The question over who should use cholesterol reducing medication is a hotly debated topic among physicians. Researchers at Inova just published an analysis in the current edition of the Journal of the American Medical Association (JAMA) providing foundational findings that will help change the understanding of when and how to use intensive lipid-lowering therapy to reap the highest clinical benefit.

Eliano Navarese, MD, PhD, Director, International Research, Inova

Eliano Navarese, MD, PhD
Director, International Research, Inova

“Establishing a basis for personalization of lipid lowering therapy is a fundamental change,” according to Eliano Navarese, MD, PhD and Director of International Research for Inova Thrombosis Research and Drug Development Center, who serves as first author of the JAMA article. “This analysis is the first time to show there are thresholds of benefit.”

Using current guidelines, it is estimated anywhere from 17-27 million Americans would benefit from the use of low-density lipoprotein cholesterol (LDL-C) medications.  The newest version of these medications, known as PCSK9 inhibitors, provides the most intensive, and most expensive, therapy.

“Patients are being treated with more potent and expensive drugs yet the return of benefit has not been fully measured,” according to Paul Gurbel, MD who is Director of the Inova Thrombosis Research and Drug Development Center and a contributor on the analysis design and JAMA article. “This analysis changes the understanding of lipid-lowering therapies and provides a more clear quantification particularly for intensive LDL-C therapies.”

In findings released at last month’s American College of Cardiology Scientific Session it was verified that the newest most intensive therapies provided cholesterol reduction but did not demonstrate a consistent benefit related to mortality.  This JAMA article begins to explain that variability and provides evidence to guide the most efficient use of these expensive medications.  The central finding being whether a mortality benefit is realized depends on the baseline cholesterol.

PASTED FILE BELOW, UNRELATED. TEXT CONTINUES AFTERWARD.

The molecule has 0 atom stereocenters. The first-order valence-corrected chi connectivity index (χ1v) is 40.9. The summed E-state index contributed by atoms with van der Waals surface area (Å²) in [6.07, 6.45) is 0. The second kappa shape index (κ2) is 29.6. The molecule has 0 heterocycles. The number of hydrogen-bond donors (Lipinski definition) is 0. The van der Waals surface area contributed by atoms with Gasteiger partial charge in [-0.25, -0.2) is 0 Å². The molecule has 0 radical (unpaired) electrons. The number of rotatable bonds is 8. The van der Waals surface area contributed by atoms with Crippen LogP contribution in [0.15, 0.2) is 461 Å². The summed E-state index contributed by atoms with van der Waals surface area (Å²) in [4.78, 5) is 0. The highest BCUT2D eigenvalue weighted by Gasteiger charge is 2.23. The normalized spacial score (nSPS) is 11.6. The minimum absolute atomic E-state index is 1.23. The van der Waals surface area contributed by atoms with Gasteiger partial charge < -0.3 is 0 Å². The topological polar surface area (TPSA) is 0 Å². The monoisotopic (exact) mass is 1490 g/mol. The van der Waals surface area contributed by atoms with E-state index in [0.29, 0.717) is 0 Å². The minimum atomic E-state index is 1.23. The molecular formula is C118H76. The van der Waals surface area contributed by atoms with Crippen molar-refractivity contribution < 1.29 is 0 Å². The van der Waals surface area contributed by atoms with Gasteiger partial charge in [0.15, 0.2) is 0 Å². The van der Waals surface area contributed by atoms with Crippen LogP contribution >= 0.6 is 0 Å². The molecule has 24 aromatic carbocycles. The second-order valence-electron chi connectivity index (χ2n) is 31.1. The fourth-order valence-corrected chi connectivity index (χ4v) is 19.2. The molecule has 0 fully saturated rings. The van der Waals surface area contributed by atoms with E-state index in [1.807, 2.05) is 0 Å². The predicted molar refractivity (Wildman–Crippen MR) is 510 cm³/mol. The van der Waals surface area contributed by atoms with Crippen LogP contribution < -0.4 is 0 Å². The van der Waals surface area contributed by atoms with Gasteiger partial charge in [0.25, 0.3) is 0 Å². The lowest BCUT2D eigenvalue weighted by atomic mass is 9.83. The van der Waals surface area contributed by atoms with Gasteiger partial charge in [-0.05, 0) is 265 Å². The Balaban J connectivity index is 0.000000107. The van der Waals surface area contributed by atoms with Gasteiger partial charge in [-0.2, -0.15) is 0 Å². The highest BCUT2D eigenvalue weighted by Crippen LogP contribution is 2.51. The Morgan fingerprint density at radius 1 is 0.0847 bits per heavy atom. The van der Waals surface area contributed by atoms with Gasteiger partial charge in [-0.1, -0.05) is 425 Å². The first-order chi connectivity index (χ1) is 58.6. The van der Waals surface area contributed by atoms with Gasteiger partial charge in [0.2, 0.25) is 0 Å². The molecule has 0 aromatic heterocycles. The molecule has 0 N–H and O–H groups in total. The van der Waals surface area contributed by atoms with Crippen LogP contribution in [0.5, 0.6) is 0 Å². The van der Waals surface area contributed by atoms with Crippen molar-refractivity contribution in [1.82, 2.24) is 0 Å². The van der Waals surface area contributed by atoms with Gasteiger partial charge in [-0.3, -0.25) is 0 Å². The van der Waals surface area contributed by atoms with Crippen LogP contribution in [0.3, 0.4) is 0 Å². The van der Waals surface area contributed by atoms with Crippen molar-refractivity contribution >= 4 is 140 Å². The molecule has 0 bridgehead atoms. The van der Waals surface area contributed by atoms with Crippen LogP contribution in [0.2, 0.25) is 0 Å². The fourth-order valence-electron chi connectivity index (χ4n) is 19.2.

“With the cost of these drugs at $14,000 for a single patient over the course of a year, there is a need for an intelligent re-distribution of this therapy,” Navarese indicated.

Through a meta-analysis of 270,000 patients across 34 clinical trials, the findings suggest the greatest benefit from the most intensive LDL-C lowering drugs occur for patients with higher baseline LDL-C levels.  Specifically, only for patients whose baseline LDL-C levels are 100 mg/dL or greater.  It is only in those patients that a reduction in mortality is demonstrated.  Further the analysis showed progressively greater risk reductions with higher baseline LDL-C levels.

Both physicians anticipate the cost-effectiveness implications of the article’s findings to influence guidelines for use of intensive lipid-lowering therapy and to impact when and how community-based cardiologists prescribe these medications.

“Our findings analyzed a point not previously addressed. This work will certainly influence future study design,” according to Gurbel. “These findings reinforce that the more intensive therapies are very effective in the right patient. The focus of past studies was on lowering cholesterol. Now, it has been shown we need to account for baseline LDL in the analysis in demonstrating mortality benefit.”

Ten researchers contributed to the JAMA article and analysis.  Four are from Inova Heart and Vascular Institute.  The second author of the study is Jennifer Robinson, MD, MPH from the Prevention Intervention Center, Departments of Epidemiology and Medicine, at University of Iowa.  Other contributors represent Systematic Investigation and Research on Interventions and Outcomes (SIRIO) MEDICINE Cardiovascular Research Network; Nicolaus Copernicus University, Bydgoszcz, Poland; Memorial University Hospital, Bydgoszcz, Poland; Catholic University Medical School, Rome, Italy; and University of Alberta, Edmonton, Alberta, Canada.


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